Language Is a Virus

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This conversation between the Croatian-born artist Dora Budor, whose science-fiction-inspired installation Spring was on view in the Swiss Institute’s basement, and Chrissie Iles, a film curator at the Whitney Museum of American Art, lasted only forty-five minutes. To some in the audience, it felt like an eternity. While the discussion started out informative—Iles sketched out a history of science fiction from its nineteenth-century origins in literature to its adoption by cinema in the twentieth—it slid steadily into unintelligibility. By the end of the event, Budor and Iles had made hash of potentially exciting topics, among them the relationship of human bodies to technology and the impact of computer-generated imagery (CGI) on perception, with maddeningly convoluted and directionless statements. It wasn’t pretty.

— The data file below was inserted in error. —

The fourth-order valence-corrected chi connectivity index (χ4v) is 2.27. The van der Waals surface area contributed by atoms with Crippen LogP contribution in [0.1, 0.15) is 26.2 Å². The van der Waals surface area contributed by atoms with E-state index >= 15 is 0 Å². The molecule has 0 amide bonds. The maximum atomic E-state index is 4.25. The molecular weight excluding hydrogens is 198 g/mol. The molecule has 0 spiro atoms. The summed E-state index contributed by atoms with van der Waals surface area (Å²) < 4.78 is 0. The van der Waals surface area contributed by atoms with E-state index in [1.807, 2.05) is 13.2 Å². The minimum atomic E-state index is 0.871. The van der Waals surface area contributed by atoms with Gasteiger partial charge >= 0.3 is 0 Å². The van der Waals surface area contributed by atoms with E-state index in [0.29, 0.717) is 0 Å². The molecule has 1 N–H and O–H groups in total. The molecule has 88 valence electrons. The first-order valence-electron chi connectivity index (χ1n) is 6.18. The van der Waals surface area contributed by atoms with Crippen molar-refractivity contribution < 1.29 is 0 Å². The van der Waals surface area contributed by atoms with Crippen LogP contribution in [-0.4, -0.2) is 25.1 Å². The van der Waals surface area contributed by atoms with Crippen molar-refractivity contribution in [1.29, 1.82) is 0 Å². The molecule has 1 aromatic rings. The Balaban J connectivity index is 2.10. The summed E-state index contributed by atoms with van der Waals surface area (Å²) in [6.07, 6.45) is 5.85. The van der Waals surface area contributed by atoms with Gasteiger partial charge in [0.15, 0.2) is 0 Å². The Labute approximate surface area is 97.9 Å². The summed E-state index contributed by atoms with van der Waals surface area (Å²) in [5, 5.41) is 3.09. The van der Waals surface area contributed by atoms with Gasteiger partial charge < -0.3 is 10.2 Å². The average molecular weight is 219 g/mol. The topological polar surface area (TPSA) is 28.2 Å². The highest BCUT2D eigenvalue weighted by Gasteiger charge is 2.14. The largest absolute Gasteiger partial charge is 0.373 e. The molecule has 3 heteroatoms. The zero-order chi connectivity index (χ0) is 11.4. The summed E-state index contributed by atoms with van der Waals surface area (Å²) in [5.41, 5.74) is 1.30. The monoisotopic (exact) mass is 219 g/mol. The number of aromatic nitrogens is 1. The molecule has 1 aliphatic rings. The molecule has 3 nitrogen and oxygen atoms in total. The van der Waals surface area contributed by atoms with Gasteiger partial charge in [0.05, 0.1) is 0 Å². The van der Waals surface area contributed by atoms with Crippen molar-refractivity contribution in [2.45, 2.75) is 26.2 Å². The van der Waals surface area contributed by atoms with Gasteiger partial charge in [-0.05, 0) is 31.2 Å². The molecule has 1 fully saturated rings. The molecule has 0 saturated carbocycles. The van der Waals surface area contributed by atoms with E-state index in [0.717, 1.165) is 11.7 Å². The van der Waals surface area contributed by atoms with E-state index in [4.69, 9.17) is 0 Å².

Chrissie Iles and Video-Art Distribution

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For her lecture at Hunter College, Chrissie Iles, curator of film and video at the Whitney Museum of American Art, gave a basic overview of projection art (film, video, slides) from the 1960s to the present. It was an engaging talk with a lot of images to look at. I asked a question during the postlecture Q&A session, though not as articulately as I would have liked. I queried her on why artists haven’t explored—or appropriated—modes of distribution through Netflix (for rentals) or Amazon (for sales).



Reviews of lectures, panels, interviews, conferences, and other live speaking engagements in the visual arts.

Funding for In Term Of has been provided by the Arts Writers Grant Program.